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Hon. Stephanie Herseth Sandlin, Chairwoman, and a Representative in Congress from the State of South Dakota

When called to duty, servicemembers must make the sacrifice of leaving behind their loved ones and way of life for an extended period of time.  As four of our most recent subcommittee hearings have highlighted, many of these servicemembers have returned home to find themselves having a difficult time securing employment.  From the early years of our Republic, veterans returning from war have been provided assistance in their reintegration back into civilian life, to include being given preference in federal government hiring, so they may succeed after their military service. 

Generally, to qualify for such preference, a veteran must have been discharged or released from active duty in the U.S. Armed Forces under honorable conditions, and be eligible under one of the preference categories.  These categories apply to certain veterans who served during war; veterans with less than or greater than 30 percent service-connected disability; veterans who have a service-connected disability and is receiving benefits due to their disability, but do not qualify for other preferences; and family members of veterans.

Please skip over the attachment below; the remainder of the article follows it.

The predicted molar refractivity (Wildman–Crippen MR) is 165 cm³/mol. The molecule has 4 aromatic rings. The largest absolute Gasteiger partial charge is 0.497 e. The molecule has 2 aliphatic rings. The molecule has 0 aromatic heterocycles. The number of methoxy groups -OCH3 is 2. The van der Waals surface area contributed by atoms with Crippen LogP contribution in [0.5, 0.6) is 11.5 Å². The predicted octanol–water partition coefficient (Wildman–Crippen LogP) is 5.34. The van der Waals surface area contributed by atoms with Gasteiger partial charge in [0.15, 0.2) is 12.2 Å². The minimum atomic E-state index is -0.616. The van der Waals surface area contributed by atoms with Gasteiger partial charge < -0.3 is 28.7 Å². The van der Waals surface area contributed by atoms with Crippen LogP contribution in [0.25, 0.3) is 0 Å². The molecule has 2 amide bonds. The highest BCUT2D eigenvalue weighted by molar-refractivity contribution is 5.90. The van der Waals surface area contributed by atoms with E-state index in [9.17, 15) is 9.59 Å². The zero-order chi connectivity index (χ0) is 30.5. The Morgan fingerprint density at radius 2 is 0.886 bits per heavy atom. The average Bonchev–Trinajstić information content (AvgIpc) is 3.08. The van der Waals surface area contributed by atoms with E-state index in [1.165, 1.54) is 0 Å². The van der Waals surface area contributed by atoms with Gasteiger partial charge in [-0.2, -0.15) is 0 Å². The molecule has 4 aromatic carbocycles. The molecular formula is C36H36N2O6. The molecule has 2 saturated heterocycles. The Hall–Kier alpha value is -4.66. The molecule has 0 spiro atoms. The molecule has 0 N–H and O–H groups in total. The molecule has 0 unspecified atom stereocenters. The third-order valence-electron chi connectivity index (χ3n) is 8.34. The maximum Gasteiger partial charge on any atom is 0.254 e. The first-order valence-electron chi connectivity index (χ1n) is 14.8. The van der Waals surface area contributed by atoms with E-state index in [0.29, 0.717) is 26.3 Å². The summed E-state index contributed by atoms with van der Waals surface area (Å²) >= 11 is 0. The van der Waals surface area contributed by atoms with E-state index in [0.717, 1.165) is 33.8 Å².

Unfortunately, as we will hear today, there are some concerns that still exist today as they have existed in past years.  Some of these include veterans improperly denied appointments, and veterans targeted during reductions-in-force.

I hope this hearing will allow the Subcommittee to determine: the success rate of veteran’s preference; if veterans’ preference has assisted our nation’s heroes in acquiring jobs in the federal agencies; and if these agencies have implemented veterans’ preference properly. 

I applaud the federal agencies that have made strong efforts in hiring veterans, especially disabled veterans.  I would also like to take the time to recognize the steadfast dedication of all our panelists in their willingness to bring to light the serious issues that are being faced by our veterans. 

I know we, and the Administration officials on the third and fourth panels, look forward to hearing today’s testimonies so that we may all work together to properly recognize the sacrifice of those who have answered the call to duty.  This is especially true at a time when our country is experiencing an increased retirement rate among federal employees, and military operations that are creating a larger population of veterans.